The containers 14, may be arranged on the trays 12 in any manner desired. For improved stability and strength, the containers are preferably arranged in a uniform pattern of rows and or columns. Such an arrangement has the added benefit of providing ready viewability and ease of access when the trays 12 of containers 14 are placed in a retail environment.
Once the containers 14 are placed on the trays 12 in a desired arrangement, the top pad 16 is placed on top of the containers 14. The top pad 16 may have a horizontal surface 20 having an area which extends at least partially over each of the trays 12. The horizontal surface 20 of the top pad 16 may be greater than, equal to, or less than the area of the combined trays 12 positioned thereunder. Typically, the top pad will have an area slightly less than the combined area of the trays over which the top pad extends. Once the top pad 16 is in place on top of the containers 14, the combined assembly of trays 12, containers 14, and top pad 16 may be in-whole or in-part encapsulated by a film 18.
The top pad 16 forms a supporting linkage between the trays 12. The top pad 16 may further act as a cutting surface once the package 10 is received. The film 18 may be cut and opened, through application of a knife or other cutting means. The presence of the top pad 16 prevents the cutting means from contacting and damaging the containers 14 positioned thereunder. After the film 18 is cut and the package 10 opened, the top pad 16 may then be removed from the containers 14, and the two independent trays 12 may be used as shelf ready displays.
The film 18 may be any type of retaining film or material. For example the film 18 may be shrink-wrap, stretch wrap, plastic sheeting or netting, or any other type of retaining material. The film 18 may encapsulate the entire combination of trays 12, containers 14, and top pad 16, such as is shown the embodiment of FIG. 1, or alternatively, the film may have one or more openings 22 therethrough, such as is shown in FIG. 5. The film 18 may be transparent or opaque, however, a transparent film may be more preferable for retail display purposes as it is desirable to allow wholesale or retail consumers to be able to view the containers 14 even when the film 18 is in place.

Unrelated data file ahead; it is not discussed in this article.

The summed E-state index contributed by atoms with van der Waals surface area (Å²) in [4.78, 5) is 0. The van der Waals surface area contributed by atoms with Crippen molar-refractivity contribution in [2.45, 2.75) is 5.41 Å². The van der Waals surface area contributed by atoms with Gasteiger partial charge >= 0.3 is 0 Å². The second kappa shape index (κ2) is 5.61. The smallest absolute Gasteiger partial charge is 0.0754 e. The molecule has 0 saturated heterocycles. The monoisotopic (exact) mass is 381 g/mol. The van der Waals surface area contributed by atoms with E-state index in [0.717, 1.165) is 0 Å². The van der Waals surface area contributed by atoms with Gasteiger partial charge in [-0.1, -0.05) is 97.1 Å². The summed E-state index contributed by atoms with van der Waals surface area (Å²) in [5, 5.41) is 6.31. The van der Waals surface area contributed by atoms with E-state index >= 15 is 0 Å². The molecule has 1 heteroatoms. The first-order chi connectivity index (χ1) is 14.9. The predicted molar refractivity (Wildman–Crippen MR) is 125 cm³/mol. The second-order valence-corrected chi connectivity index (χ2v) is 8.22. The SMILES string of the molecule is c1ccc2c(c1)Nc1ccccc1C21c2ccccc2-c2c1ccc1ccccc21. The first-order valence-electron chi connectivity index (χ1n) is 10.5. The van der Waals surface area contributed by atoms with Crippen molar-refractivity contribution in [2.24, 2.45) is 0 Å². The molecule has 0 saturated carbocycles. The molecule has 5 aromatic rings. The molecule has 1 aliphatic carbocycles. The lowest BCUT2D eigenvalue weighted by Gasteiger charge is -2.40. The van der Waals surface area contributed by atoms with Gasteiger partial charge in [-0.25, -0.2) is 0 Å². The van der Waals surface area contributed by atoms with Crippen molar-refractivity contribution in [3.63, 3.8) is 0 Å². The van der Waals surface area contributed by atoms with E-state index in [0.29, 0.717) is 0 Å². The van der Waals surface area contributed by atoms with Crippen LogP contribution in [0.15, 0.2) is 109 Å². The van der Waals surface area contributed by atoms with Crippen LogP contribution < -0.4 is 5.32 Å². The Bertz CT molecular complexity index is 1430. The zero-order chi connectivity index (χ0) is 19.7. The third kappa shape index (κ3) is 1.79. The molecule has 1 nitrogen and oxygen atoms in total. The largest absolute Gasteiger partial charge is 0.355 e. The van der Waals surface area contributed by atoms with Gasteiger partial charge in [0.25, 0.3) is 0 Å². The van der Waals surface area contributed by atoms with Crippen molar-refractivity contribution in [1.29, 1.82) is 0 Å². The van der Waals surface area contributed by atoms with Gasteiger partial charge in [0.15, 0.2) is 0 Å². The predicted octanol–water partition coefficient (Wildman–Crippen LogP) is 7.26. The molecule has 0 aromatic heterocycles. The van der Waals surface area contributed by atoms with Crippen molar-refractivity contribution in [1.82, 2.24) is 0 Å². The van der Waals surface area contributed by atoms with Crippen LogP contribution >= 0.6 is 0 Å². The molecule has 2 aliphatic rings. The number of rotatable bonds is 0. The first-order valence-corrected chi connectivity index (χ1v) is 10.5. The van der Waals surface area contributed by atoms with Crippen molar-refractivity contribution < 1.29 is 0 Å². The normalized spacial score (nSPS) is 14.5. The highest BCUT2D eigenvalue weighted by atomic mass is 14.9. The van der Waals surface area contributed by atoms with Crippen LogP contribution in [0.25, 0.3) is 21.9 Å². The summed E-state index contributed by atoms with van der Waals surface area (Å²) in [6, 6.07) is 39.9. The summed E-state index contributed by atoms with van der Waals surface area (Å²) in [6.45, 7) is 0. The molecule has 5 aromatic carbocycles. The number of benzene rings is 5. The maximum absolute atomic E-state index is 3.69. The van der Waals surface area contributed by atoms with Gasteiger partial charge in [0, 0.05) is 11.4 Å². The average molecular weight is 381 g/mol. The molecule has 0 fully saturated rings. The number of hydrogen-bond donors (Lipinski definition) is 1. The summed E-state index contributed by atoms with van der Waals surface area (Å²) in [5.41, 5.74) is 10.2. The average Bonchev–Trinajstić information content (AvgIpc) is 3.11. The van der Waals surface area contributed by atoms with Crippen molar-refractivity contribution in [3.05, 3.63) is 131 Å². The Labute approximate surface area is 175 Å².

As shown in FIGS. 1, 4 and 5, each tray 12 may comprise a horizontal support surface 24 upon which the containers 12 are placed along with three side walls. A three-walled tray provides improved stability while ensuring that the front 28 of the containers 14 is fully exposed for retail viewing. Two of the side walls optionally taper from the back 27 of the tray to the front 29 the tray. The extent of the taper may vary greatly. In accordance with the invention, the side walls may also be of uniform height as shown in FIG. 2.
The trays for use in the inventive package container assembly also may comprise fewer than three side walls. As shown in FIG. 3, the tray does not include any side walls. In accordance with the invention, the tray may also be provided with two side walls or a single side wall. The inclusion of walls 26 on the trays 12, may improve the stability of the package 10, by confining the containers 14 within the confines of the tray 12. The use of walls 26 may help retain the containers 14 on the trays 12 even when the film 18 is removed.
A four-walled tray such as is shown in FIG. 4. may also be used. However, if a tray 12 is equipped with four walls 26, the front wall or lip 30 of the tray 12 is desirably less than the height of the label 32 of the container 14 to ensure proper viewing and ease of access of the containers 14 in a retail display setting.
As may be seen in FIG. 5, the container package assembly 10 may include more than one level or layer of trays 12. In the embodiment shown in FIG. 5, four trays 12 of containers 14 are arranged in two levels: atop level 40 and a bottom level 42. The bottom level 42 comprises two trays 12 of containers 14 arranged horizontally adjacent to one another in the side-by-side fashion previously described. The top level 40 comprises two more trays 12 of containers 14. The trays 12 of the top level 40 are placed directly on top of the containers 14 of the bottom level 42. Optionally, a top pad may be inserted between the containers 14 of the bottom level 42 and the trays 12 of the top level 40.
As shown, a top pad 16 is placed on top of the containers 14 of the top level 40. The entire assembly of trays 12, containers 14 and top pad 16 is encapsulated in a film 18. The film 18 may include one or more openings 22.
In the embodiment shown in FIG. 5 the top pad 16 is shown having a horizontal surface 20 which has an area less than the area of the support surface 24 of the trays 12 of the top level 40. In some embodiments, the horizontal surface 20 of the top pad 16 may have an area larger or smaller than that of the combined support surfaces 24 of a level of trays 12. In some embodiments, such as the embodiment shown in FIG. 1, the surface 20 may have an area about the same as or less than surface 24 of the combined trays 12. Desirably, the top pad has an area of at least 75% of the combined area of the trays immediately below the top pad.